- Word count: 629
In when we two parted where the rhyming scheme is as it is supposed to be e.g. a,b,a,b,a,b. There is a quote in my first sonne which says 'Seven years thou wert lent to me' This is saying that God only let him borrow his son for seven years only to be taken back.
- Word count: 402
In the poems, Composed on Westminster Bridge: Sept. 3, 1802 by William Wordsworth and London by William Blake, many naturist concepts and thoughts surrounding the landscape are used to present the poets ideas.
As a resident of London for much of his life, Blake - one would assume - would have a far deeper understanding of the city and would have better impression of London, compared to Wordsworth's initial reaction. The tones and moods of either poem greatly contrast. Blake creates an idea of poverty, sorrow, and an overall negative mood through his constant use of dramatic and relatively dark and negative language, such as 'curse', 'hapless soldiers' and 'blackening', which suggests darkness and corruption in the city.
- Word count: 1714
Compare and contrast the way that murder, those who commit and the effect it has on others is present in the pre-1914 poems you have studied.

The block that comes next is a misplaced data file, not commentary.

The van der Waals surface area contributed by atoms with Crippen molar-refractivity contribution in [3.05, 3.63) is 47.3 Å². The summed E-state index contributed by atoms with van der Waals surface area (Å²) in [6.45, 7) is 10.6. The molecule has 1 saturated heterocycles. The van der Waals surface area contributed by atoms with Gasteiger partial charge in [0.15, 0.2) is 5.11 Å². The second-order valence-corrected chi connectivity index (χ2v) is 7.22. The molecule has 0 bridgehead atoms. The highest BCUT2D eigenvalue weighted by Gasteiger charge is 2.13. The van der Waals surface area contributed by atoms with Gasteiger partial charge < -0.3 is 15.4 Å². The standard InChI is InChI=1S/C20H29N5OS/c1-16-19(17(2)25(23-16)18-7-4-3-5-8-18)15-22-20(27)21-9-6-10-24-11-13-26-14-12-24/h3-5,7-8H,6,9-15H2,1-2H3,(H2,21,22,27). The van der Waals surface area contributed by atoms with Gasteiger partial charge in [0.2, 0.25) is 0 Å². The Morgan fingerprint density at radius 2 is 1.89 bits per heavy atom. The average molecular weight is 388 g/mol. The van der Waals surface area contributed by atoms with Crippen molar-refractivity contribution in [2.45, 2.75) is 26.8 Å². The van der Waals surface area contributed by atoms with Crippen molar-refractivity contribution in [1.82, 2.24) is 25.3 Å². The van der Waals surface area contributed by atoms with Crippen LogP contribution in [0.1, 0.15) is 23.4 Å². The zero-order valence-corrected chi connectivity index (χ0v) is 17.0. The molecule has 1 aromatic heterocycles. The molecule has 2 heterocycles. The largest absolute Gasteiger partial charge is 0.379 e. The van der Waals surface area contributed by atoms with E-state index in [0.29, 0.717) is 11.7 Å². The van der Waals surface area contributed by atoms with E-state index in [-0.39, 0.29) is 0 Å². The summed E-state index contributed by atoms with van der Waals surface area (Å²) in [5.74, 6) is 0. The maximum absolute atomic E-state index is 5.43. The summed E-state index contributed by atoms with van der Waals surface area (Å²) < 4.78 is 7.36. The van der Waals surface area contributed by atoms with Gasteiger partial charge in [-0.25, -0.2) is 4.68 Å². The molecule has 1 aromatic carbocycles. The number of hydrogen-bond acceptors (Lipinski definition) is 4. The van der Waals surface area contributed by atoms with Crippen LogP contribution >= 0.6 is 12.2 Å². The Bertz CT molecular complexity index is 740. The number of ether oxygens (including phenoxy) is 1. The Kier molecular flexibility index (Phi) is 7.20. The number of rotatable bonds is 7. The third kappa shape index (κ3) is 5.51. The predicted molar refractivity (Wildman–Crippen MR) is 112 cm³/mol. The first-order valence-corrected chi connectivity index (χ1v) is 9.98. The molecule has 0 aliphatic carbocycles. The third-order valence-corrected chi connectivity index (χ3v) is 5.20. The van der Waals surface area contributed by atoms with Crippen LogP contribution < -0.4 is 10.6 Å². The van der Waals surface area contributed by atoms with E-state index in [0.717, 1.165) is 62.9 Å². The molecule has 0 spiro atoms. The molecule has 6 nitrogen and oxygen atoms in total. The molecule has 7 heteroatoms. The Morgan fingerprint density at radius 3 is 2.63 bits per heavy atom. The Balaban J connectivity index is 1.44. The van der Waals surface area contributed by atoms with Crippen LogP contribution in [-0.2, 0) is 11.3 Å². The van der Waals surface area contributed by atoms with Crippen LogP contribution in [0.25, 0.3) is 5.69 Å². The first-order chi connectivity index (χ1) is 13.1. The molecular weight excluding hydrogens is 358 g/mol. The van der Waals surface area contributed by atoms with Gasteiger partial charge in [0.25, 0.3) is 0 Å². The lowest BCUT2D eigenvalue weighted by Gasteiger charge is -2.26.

This reduced the attraction of poison becoming a weapon of murder. All murder poems that are going to be compared in this essay are dramatic monologues apart from Isabella and the Pot of Basil which are type of poems in which a character in a story delivers a speech explaining his or her feelings, actions, or motives. The monologue is usually directed towards a silent audience and it is usually about a very critical or dramatic moment in the character's life.
- Word count: 4641
"Do you come to me to bend me to your will as conqueror to the vanquished." The vocabulary in this stanza highlights the strong feelings of the woman. The theme of this poem is about love and equality; we know this because of the various words used to indicate love such as: "O lover." We can also tell that this is about equality as: "I shall be your comrade, friend and mate, to live and work, to love and die with you". The poem follows the structure of a free verse without any constraints this further reinforces Walsh's main message of equality for women.